Will Psychedelic Reform Catch Up to Cannabis?
While preparing for a recent article, one of my interview subjects hypothesized that psychedelics reform could catch up or lap the cannabis efforts. The idea may seem out there to some, but recent events in both spaces indicate that the belief, at the very least, is worth consideration.
So far, psychedelics reform has reached just a few cities. However, the groundswell of support has the movement reaching hundreds of other American municipalities as of late. With end goals varying from cannabis, many believe the ideal conclusion could be reached sooner than marijuana’s.
We live in an era where we could see both cannabis and psychedelics reform. Which, if either, could come first on the federal level is anyone’s guess. Here are some of the latest on both fronts.
The State of American Marijuana Reform
2020 was slated by many in the space as a year for significant legislative progress. Several states appeared poised to get ballot initiatives on the 2020 ballot. Meanwhile, states like New York thought this would be the year laws would pass through the state Congress.
The COVID-19 pandemic would upend many of these efforts. In-person ballot initiatives were halted due to social distancing, causing some states to refocus their legalization efforts for 2022. In New York, lawmakers who had once hoped to pass legislation, including Governor Andrew Cuomo, conceded that the coronavirus would divert attention and funds from such efforts.
Despite that, numerous NY politicians have renewed a call to legalize. Three state Senators have even proposed cannabis legalization to specifically address the tax losses that COVID has caused. The Governor would pivot his sentiment in the weeks ahead as well. Other states, including Montana, have since advanced their legalization efforts despite the virus.
However, federal opposition remains strong at the top. Despite a growing number of lawmakers on Capitol Hill advocating for reform in various bills, including the MORE Act, SAFE Banking and various other measures, Attorney General Bill Barr has been accused of disliking the cannabis industry and unnecessarily targeting the market through what a whistleblower alleged to be unnecessary antitrust investigations.
Psychedelics Reform Picking Up Momentum
The recent wave of psychedelics reform can be traced to PotGuide's hometown of Denver. The bastion for drug reform kicked off the movement in May 2019 when the city decriminalized psilocybin. Oakland followed suit the month after, decriminalizing psilocybin and other hallucinogenic substances.
Cities like Portland, Chicago, Berkeley, and Dallas would soon have their own discussions about the substances. The movement would continue gaining momentum over the next year or so.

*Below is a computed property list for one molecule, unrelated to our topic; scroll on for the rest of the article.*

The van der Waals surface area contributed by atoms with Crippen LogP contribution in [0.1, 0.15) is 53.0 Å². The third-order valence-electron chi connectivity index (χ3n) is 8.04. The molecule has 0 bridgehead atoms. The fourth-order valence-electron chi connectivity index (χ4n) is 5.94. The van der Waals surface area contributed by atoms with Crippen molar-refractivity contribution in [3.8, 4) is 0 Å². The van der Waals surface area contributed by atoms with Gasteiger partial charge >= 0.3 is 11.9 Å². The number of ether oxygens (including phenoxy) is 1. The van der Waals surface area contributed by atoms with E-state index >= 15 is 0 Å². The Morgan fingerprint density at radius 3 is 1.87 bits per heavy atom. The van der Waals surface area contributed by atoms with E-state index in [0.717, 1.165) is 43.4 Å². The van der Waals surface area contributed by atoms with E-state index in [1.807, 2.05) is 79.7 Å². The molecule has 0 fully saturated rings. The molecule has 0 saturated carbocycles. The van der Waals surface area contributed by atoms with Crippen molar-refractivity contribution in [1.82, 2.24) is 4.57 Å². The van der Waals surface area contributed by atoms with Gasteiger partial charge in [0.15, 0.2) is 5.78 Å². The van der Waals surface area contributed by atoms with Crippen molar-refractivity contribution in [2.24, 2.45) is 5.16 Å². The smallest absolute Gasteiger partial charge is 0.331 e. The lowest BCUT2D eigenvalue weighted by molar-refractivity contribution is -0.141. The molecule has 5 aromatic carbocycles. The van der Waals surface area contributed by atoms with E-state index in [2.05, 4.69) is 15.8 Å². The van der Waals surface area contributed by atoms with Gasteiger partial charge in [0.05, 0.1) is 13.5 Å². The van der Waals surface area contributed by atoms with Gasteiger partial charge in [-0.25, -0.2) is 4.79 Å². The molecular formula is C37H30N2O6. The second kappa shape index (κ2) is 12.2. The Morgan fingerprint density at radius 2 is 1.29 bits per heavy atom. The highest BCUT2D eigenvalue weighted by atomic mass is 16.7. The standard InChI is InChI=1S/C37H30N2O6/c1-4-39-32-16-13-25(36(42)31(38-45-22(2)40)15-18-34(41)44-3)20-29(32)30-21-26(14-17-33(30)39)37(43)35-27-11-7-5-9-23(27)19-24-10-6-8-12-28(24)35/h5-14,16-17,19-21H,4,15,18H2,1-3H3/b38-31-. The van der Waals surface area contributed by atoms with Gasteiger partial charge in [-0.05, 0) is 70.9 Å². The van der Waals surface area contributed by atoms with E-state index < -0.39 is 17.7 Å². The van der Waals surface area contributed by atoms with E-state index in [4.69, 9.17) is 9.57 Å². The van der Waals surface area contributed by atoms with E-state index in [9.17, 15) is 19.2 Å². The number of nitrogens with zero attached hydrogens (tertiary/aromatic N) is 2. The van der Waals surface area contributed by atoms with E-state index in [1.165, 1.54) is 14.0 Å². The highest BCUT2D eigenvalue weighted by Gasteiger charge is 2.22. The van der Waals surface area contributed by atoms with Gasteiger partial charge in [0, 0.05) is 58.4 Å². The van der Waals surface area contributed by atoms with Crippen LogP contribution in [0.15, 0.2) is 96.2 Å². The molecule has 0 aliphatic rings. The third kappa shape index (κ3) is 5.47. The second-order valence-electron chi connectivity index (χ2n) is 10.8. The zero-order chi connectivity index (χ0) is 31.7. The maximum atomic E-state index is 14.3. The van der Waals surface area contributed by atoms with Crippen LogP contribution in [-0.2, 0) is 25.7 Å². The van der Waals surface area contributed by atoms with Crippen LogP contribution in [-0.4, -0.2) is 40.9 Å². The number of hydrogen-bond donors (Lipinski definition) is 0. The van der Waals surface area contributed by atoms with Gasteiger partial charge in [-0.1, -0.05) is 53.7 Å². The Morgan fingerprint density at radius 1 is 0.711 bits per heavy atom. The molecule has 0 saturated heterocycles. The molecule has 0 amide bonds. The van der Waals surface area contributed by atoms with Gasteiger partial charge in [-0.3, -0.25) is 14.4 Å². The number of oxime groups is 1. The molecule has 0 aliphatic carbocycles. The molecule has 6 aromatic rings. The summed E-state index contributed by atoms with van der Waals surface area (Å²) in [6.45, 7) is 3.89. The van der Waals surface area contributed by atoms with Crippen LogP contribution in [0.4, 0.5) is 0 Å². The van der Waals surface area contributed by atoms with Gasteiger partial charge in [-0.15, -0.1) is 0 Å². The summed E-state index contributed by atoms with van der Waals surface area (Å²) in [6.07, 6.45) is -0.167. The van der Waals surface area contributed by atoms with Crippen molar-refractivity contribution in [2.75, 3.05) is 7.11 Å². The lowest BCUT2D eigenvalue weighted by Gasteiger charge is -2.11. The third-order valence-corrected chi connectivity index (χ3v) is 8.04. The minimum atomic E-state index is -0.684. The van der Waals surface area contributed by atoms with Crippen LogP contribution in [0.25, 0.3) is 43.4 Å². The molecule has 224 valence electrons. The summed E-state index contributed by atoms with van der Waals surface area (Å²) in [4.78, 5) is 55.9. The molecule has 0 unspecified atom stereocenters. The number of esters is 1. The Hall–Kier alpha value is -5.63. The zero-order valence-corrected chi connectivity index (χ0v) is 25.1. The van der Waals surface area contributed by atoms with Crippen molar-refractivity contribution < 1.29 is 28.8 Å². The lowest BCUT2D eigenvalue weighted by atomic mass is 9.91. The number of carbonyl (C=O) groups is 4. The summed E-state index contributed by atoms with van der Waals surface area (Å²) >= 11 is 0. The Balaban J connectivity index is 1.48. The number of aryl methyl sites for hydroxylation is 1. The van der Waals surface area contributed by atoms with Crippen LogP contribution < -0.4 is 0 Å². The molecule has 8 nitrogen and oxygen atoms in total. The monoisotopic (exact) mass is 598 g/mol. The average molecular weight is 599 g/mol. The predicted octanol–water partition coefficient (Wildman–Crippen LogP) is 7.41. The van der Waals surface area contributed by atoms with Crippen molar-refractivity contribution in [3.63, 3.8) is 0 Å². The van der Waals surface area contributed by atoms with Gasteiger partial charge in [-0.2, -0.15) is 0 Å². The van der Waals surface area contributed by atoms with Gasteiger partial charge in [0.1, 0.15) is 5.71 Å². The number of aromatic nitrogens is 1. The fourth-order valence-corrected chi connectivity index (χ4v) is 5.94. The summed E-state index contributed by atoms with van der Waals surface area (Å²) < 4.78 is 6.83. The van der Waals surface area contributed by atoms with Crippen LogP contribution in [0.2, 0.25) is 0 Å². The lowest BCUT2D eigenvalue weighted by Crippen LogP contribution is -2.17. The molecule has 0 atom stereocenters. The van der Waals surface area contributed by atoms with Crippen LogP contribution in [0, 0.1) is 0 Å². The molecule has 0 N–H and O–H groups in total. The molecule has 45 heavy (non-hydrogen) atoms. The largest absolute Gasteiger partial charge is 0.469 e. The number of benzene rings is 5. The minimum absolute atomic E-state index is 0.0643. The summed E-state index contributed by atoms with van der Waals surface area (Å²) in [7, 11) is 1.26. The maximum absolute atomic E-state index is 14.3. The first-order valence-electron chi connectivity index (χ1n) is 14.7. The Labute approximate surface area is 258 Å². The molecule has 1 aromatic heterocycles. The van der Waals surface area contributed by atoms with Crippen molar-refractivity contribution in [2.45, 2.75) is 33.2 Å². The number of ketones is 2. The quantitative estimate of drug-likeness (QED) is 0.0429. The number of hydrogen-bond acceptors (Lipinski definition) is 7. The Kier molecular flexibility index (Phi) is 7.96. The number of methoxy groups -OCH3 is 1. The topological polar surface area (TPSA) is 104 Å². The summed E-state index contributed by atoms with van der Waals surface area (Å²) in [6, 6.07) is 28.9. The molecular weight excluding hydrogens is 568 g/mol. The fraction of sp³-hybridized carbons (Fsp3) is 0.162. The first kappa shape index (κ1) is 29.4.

Vermont started the new year off with a bill aimed at decriminalizing psychedelics as well as kratom. Santa Cruz, California, went further by approving its decriminalization bill just a few days into 2020.
More recent examples include New York State, where Assemblywoman Linda Rosenthal sponsored a proposal to decriminalize mushrooms. Around the same time, it was revealed in a poll of Washington, D.C. voters would support decriminalization if the question made it onto the 2020 ballot in November.
Will Psychedelics Reform Catch Up to Cannabis?
The wave of reform in both spaces may lead some to believe that the movements are on similar legalization paths. Others, like Co-founder and Director of Unlimited Sciences, Del Jolly, see psychedelics reform rolling out a bit differently while having the same three tracks to access: decriminalization, legalization, and medicalization.
Jolly, who was part of the Decriminalize Denver reform team, told PotGuide that many cannabis entrepreneurs perceive the psychedelic space wrong. “It has become very clear to me that there is a deep misconception amongst cannabis entrepreneurs trying to position themselves towards profit and their lack of understanding of psilocybin in particular,” Jolly explained.
“This will not unroll like cannabis, nor should it.”
Others like Doug Chloupek, CEO of cannabis brand Juva, believe it is presumptuous to think psychedelics will catch up to cannabis reform. While noting it took until 2018 to see cannabis legalization in California, Chloupek said, "That said the world is very different, as is public perception with the utilization of plant-based medicines."
Chloupek discussed how a lack of lab studies hampers psychedelics reform. ”[While] certain psychedelics have shown tremendous medicinal effects, the proper science is still desperately needed to show clinical efficacy.” The CEO added, “Organizations like MAPS have made great inroads, but proper IRB approved research registries are needed to really help move the needle on a federal level.”
Things to Come for Psychedelics in America
Additional lab results could come soon enough. Johns Hopkins University's launched a first-of-its-kind research facility in late 2019, aiming to reinvigorate psychedelics studies. Meanwhile, this past July, a team of Canadian therapists at Therapsil asked federal lawmakers to be allowed to dose themselves to understand proper dosing for end of life patients who are petitioning for legal psychedelics access.
The future of both psychedelics and cannabis reform remains uncertain. Progress indicates that reform efforts are continually gaining traction. However, with federal reluctance and a lack of lab studies, both movements face a tall task in winning over federal lawmakers.
What are your thoughts on the status of psychedelics? Should reform be more similar to that of recreational cannabis? Share your thoughts in the comments below.